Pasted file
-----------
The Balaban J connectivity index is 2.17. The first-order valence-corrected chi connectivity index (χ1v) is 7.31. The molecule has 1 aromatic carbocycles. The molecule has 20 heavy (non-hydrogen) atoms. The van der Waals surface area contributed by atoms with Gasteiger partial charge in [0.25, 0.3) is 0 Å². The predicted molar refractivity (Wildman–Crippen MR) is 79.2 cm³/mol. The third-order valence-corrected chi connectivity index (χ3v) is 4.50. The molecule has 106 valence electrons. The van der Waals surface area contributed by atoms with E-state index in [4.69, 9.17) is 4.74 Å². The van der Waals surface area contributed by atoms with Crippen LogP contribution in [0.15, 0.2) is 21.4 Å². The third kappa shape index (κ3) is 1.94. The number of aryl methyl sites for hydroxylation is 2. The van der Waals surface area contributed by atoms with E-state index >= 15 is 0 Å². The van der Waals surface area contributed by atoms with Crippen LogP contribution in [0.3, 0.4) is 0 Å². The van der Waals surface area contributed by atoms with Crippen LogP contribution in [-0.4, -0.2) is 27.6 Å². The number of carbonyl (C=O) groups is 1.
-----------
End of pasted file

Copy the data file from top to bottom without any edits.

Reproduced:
The Balaban J connectivity index is 2.17. The first-order valence-corrected chi connectivity index (χ1v) is 7.31. The molecule has 1 aromatic carbocycles. The molecule has 20 heavy (non-hydrogen) atoms. The van der Waals surface area contributed by atoms with Gasteiger partial charge in [0.25, 0.3) is 0 Å². The predicted molar refractivity (Wildman–Crippen MR) is 79.2 cm³/mol. The third-order valence-corrected chi connectivity index (χ3v) is 4.50. The molecule has 106 valence electrons. The van der Waals surface area contributed by atoms with E-state index in [4.69, 9.17) is 4.74 Å². The van der Waals surface area contributed by atoms with Crippen LogP contribution in [0.15, 0.2) is 21.4 Å². The third kappa shape index (κ3) is 1.94. The number of aryl methyl sites for hydroxylation is 2. The van der Waals surface area contributed by atoms with E-state index >= 15 is 0 Å². The van der Waals surface area contributed by atoms with Crippen LogP contribution in [0.3, 0.4) is 0 Å². The van der Waals surface area contributed by atoms with Crippen LogP contribution in [-0.4, -0.2) is 27.6 Å². The number of carbonyl (C=O) groups is 1.